Why can't we derive struct's? (Hansel & Gretel)

Jonathan M Davis newsgroup.d at jmdavisprog.com
Thu Dec 27 20:15:04 UTC 2018

On Friday, December 21, 2018 4:28:21 AM MST Walter Bright via Digitalmars-d 
> On 12/20/2018 11:23 PM, Manu wrote:
> > and occasionally multiple implicit conversions.
> Another feature that looks great in the small, but turns into a hopeless
> morass all too quickly. Even C++ gave up on that, which meant it was
> pretty bad :-)
> (Basically, nobody could figure out which overload was being called and
> why.)

Honestly, over time, I've come to dislike implicit conversions more and
more. They cause enough stray bugs with the built-in types without even
getting into the issues with user-defined types (issues with implicit
conversions with character type and implicit slicing of static arrays come
to mind in particular, though the problem is by no means just with them).
But what gets particularly bad is templated code. It's trivial to write code
that's supposed to work on any type that implictly converts to a particular
type but then fail to actually do the conversion in the code, resulting in
subtle bugs. The primary fix for this is to _always_ force the conversion if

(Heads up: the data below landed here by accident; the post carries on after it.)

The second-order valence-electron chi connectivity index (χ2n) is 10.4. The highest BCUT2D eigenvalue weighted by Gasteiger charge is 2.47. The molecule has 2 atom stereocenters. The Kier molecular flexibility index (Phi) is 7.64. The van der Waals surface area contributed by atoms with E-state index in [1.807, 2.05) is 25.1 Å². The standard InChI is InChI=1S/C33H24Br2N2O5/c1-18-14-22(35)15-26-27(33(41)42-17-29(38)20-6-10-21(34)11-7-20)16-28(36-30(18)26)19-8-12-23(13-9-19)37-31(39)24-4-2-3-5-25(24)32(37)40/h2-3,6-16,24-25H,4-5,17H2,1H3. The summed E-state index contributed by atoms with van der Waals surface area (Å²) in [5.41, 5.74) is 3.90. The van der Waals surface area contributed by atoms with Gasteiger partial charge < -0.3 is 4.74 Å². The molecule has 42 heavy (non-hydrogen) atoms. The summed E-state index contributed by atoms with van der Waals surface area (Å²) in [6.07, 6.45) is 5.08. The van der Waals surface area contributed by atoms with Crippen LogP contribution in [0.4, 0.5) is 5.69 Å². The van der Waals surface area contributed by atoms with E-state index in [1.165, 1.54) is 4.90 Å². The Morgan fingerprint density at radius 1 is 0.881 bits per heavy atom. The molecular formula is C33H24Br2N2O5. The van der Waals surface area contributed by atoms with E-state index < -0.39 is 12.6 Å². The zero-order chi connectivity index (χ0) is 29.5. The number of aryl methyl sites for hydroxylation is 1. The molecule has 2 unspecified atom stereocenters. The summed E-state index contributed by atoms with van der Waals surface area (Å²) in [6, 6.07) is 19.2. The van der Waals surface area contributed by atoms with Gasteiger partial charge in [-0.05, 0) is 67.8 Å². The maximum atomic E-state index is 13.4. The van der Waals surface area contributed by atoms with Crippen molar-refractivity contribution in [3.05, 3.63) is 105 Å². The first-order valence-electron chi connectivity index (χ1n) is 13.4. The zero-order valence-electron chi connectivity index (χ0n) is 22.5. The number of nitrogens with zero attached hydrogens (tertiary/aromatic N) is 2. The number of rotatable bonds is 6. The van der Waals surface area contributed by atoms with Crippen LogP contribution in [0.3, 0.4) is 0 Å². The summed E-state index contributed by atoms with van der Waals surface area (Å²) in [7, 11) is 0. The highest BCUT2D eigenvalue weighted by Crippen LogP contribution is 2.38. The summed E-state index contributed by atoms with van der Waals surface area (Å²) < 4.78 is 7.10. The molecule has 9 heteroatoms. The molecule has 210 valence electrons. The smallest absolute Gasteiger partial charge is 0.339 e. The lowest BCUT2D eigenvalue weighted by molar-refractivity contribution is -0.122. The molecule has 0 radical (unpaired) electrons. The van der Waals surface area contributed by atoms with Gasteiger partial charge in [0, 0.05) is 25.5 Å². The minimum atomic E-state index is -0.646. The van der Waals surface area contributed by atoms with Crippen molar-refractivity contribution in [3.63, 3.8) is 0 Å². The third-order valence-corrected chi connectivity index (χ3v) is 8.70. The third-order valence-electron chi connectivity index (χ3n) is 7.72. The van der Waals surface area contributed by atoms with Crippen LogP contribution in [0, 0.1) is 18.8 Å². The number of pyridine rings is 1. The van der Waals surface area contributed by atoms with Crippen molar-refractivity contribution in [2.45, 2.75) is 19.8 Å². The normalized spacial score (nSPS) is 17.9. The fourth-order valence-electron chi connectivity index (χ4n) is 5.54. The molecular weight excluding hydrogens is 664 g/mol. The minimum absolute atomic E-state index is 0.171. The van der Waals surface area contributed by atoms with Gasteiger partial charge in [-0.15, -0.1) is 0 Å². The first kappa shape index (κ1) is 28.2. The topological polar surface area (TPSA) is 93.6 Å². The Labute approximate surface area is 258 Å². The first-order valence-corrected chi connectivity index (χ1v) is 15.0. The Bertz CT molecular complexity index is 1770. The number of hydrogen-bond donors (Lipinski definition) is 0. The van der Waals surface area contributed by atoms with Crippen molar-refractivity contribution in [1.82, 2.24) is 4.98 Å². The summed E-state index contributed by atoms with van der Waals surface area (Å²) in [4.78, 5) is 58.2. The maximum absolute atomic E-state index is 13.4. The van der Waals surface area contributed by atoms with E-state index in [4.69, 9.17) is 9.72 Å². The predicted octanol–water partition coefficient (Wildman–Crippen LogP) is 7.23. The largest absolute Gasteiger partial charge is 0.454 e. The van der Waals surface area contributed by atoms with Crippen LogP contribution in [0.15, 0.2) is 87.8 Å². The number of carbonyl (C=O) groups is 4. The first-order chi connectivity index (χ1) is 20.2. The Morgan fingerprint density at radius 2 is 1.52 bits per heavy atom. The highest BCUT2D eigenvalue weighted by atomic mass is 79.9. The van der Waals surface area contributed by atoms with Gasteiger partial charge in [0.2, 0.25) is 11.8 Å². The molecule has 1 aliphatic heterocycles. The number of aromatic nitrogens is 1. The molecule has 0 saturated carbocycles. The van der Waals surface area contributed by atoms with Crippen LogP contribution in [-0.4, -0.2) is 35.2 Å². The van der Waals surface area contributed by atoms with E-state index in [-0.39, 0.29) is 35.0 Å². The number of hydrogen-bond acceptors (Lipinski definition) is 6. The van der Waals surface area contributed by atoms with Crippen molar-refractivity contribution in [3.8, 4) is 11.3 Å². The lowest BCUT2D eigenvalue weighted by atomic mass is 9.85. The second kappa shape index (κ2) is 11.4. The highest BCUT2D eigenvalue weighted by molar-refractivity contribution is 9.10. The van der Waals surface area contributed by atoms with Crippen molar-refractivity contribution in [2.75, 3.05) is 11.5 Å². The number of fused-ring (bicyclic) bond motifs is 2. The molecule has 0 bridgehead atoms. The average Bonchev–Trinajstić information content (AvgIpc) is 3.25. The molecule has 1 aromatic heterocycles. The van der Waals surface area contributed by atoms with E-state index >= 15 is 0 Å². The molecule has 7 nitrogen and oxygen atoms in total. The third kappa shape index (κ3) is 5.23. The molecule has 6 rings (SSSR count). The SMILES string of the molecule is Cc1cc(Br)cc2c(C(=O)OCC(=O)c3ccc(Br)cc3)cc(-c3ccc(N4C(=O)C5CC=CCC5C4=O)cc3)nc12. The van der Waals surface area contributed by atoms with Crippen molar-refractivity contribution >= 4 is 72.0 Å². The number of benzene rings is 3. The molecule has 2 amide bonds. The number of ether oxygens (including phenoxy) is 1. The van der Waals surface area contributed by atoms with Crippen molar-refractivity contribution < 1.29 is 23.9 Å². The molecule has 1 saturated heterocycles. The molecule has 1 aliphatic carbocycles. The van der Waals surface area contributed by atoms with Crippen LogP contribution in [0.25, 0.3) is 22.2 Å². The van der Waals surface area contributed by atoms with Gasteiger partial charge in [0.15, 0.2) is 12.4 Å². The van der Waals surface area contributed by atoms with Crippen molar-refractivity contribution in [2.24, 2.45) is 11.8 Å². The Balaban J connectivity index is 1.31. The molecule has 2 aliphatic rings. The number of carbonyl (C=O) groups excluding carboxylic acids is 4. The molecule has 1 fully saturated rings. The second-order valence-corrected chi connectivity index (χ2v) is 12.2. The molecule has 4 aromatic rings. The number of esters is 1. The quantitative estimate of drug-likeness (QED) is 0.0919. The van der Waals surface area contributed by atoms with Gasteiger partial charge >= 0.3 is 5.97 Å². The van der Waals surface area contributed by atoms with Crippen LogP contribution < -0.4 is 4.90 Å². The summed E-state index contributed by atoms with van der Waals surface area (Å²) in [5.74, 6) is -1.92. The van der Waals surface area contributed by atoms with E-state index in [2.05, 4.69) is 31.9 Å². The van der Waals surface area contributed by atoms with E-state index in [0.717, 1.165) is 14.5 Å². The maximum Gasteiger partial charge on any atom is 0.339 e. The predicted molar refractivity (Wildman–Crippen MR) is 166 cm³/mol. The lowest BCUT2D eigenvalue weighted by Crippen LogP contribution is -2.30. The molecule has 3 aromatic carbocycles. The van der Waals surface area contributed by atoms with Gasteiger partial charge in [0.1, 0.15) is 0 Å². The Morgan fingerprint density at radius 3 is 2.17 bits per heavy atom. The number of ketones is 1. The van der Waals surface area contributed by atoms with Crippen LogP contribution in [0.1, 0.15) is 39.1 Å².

you're writing templated code that is supposed to work with an implicit
conversion, but in general, it just works better that the conversion occur
outside of the template. So, taking all of that into account, it becomes
easy to start viewing implicit conversions in general as being a terrible

That being said, there are definitely times where implicit conversions are
nice to have, and not having them can get pretty annoying. Also, casting is
a blunt enough instrument that it can become easy to end up having explicit
conversions that do the wrong thing (especially if the types involved get
changed later without the code involving the case being updated). So,
echewing implicit conversions can cause other problems (though on the whole,
I do think that explicit conversions have far fewer problems - they just can
get annoying sometimes).

But over time I've become increasingly worried about having the ability to
have multiple alias this-es on a type. There's no question that there are
times when it would be really useful, but with all of the problems
surrounding even a single alias this, having multiple alias this-es on a
type starts looking really risky. As it is, I think that having even a
single alias this should be done with caution and relatively rarely. And if
we had the ability to have multiple alias this-es on a type, I would think
that it should be used extremely rarely. But the very fact that it existed
could have some nasty repercussions (especially for generic code). I don't
know that that means that we shouldn't have the feature, but it definitley
concerns me.

- Jonathan M Davis

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